Malaysia seeks deeper ties with Saudi Arabia after Hajj minister’s visit

Malaysia seeks deeper ties with Saudi Arabia after Hajj minister’s visit
Malaysia seeks deeper ties with Saudi Arabia after Hajj minister’s visit

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Jeddah - Yasmine El Tohamy - LONDON: A local mosque has been scapegoated by authorities over allegations of extremism in the wake of the 2017 Manchester Arena bombing, the chairman of its board of trustees has claimed.

Didsbury Mosque was visited by Salman Abedi, who carried out the bombing that killed 22 people at an Ariana Grande concert, and members of his family prior to the attack on numerous occasions to worship.

At an inquiry into the bombing, one lawyer representing families of several victims claimed the mosque had “failed to confront extremism in the run-up to 2017” and “continues to do so to this day.”

Fawzi Haffar, the board chair, denied the allegations ahead of the publication of the inquiry’s findings, saying the mosque had “no room” for religious radicalism.

“How can people say we have radicalized or are radicalizing people?” Haffar told the BBC. “My children could have been at the arena. There were Muslim children at the arena.

“What Salman Abedi did was evil and he definitely did not become radicalized by listening to a 10-minute sermon here or joining forces with other so-called terrorists or other radicalized people at this center.

“If we had known that Salman Abedi was a radical, if we were told by the security services or warned by the police to ‘please watch out for this person,’ I would have done anything to prevent what happened. Anything.”

John Cooper KC, representing the bereaved families, told the inquiry that the Didsbury Mosque had “turned a blind eye” to religious extremism and “adopted a passive attitude” toward the radicalization of some of its congregation.

Haffar, though, said neither he nor any other senior figures at the mosque had been made aware of any individuals suspected of radicalism by the authorities.

“If we are not aware of these radical people who are coming into this center to pray, I cannot help the police,” he told the BBC.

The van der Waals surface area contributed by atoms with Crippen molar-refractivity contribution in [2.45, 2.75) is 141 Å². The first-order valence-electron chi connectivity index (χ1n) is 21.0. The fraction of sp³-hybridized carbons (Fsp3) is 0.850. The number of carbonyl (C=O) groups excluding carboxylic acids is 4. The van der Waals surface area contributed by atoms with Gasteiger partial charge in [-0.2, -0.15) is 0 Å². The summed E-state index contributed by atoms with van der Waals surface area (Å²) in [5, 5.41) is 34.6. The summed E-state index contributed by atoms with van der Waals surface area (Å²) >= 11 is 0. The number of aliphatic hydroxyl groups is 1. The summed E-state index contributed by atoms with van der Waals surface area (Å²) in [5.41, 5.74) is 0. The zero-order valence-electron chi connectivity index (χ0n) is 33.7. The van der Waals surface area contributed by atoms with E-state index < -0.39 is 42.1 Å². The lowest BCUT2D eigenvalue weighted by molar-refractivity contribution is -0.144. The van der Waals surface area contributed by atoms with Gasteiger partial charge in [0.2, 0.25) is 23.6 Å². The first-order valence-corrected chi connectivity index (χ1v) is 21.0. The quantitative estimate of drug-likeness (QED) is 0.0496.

The inquiry heard that Abedi attended occasional Friday prayers at Didsbury Mosque, while his brother Ismail taught at the center and his father Ramadan sometimes made the adhan, or call to prayer.

There were also allegations that the mosque hosted meetings of between 30-40 people at a time who broached topics including support for radical groups fighting in Libya, where the Abedi family originated from and where several are now thought to be living. 

Haffar told the BBC: “I can definitely say there is no way he was radicalized at the center here in Manchester.”

He added: “We want to really put all this behind us but, again, I cannot put all of what’s happened behind me.

“Twenty-two victims have gone. I cannot forget about them. But I would say to their families, we should work together.”

Salim Al-Astewani, an imam at the mosque, told the BBC: “Obviously you can’t control every individual, but the main thing is that there is a proper management system in place and every sermon, every activity, is well-designed, well-prepared.

“We have received training. And what we do now is address subjects in our sermon related to the local community. I am absolutely sure — clear in my mind — that the way forward is all positive and for the benefit of the wider society as well as the community.”

The mosque has subsequently been targeted over the perception that it played some role in the attack.

Tracey Pook, a community engagement officer, told the BBC: “We’ve had letters, we had some far-right activists who came. We had an arson attack.

“We had one group who thankfully got stopped by the police who were coming to smash the mosque up, so we’ve had to deal with all these threats as well, and far-right threats. It’s been so unpleasant because the congregation of the people who come here and the community (don’t) deserve this.

“I know it’s nothing compared to the (victims’) families. All I can say to them is we support you. We feel the pain as a community.”

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